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Eur J Pharmacol. 2001 Sep 28;428(1):81-6.

Effect of 5-HT1A and 5-HT2A/2C receptor modulation on neuroleptic-induced vacuous chewing movements.

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  • 1Pharmacology Division, University Institute of Pharmaceutical Sciences, Panjab University, Chandigarlh, India.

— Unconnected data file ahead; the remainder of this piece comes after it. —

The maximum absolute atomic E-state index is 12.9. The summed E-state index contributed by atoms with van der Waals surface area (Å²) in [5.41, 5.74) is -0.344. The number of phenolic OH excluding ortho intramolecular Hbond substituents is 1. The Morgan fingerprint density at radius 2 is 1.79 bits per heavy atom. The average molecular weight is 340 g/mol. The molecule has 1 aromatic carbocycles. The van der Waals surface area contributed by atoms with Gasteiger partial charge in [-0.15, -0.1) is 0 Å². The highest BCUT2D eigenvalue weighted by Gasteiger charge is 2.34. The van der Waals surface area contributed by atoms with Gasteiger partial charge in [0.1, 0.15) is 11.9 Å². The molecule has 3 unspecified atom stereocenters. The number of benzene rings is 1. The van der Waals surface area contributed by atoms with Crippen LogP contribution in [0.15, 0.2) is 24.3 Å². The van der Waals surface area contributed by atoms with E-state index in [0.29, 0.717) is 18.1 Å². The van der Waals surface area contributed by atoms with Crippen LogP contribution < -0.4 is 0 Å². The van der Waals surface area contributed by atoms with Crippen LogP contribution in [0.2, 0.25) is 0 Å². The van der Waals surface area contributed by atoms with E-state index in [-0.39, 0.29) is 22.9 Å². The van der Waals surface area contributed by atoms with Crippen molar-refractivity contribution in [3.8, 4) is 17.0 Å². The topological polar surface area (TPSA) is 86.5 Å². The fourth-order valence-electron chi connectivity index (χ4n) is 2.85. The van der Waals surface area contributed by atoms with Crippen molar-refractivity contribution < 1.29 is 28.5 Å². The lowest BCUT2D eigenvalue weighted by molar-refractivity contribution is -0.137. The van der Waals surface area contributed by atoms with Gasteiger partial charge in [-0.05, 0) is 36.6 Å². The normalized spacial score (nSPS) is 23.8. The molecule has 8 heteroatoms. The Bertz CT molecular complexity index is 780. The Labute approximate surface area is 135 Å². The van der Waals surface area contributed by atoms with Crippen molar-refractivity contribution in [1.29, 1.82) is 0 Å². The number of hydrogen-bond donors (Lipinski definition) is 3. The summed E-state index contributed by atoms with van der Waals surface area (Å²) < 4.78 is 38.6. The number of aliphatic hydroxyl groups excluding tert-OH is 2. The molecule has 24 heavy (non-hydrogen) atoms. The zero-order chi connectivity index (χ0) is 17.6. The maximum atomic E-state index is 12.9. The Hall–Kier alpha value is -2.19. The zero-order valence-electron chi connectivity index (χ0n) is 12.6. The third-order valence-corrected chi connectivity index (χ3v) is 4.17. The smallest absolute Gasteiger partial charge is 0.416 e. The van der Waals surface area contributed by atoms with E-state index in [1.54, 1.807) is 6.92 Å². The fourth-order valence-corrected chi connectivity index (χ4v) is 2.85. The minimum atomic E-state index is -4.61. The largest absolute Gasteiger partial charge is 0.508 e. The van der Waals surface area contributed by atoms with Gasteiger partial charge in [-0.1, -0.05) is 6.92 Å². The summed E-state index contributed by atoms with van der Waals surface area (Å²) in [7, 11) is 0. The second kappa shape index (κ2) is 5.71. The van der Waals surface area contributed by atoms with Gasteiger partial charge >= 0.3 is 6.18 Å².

Tardive dyskinesia is a serious motor side effect of chronic neuroleptic therapy. Chronic treatment or rats with neuroleptics leads to the development of abnormal oral movements called vacuous chewing movements. Vacuous chewing movements in rats are widely accepted as an animal model of tardive dyskinesia. Atypical antipsychotics such as clozapine and rispiridone are associated with a lower incidence of extrapyramidal side effects and tardive dyskinesia. The present study was aimed to explore the role of 5-HT1A, 5-HT2A/2C receptors in the expression of neuroleptic-induced orofacial dyskinesia. In the present study rats were chronically (for 21 days) treated with haloperidol (1.5 mg/kg, i.p.) to elicit vacuous chewing movements. The neuroleptic-induced vacuous chewing movements, viz., vertical jaw movements, tongue protrusions and bursts of jaw tremors, were counted during a 5-min observation period. Acute treatment with 8-hydroxy-2-(di-n-propylamino) tetralin (8-OH-DPAT), a 5-HT1A receptor agonist, dose-dependently (0.05, 0.1 and 0.2 mg/kg, i.p.) reduced the haloperidol-induced vacuous chewing movements and headshakes. Both acute and chronic administration of seganserin, ketanserin and ritanserin, 5-HT2A/2C receptor antagonists, also reduced haloperidol-induced vacuous chewing movements in a dose-dependent (0.05, 0.1 and 0.2 mg/kg, i.p.) manner. In acute studies a higher dose of ritanserin (1 mg/kg) but not ketanserin (1 mg/kg) increased vacuous chewing movements, whereas a higher dose of seganserin (1 mg/kg) did not have any effect on vacuous chewing movements. All the drugs reduced haloperidol-induced headshakes in a dose-dependent fashion. These findings indicate that the serotonergic system, and particularly 5-HT1A and 5-HT2A/2C receptors, may be involved in haloperidol-induced orofacial dyskinesia, and that 5-HT receptors may provide novel targets for the development of drugs that can be used to reverse or prevent the extrapyramidal side effects associated with long-term antipsychotic treatment.

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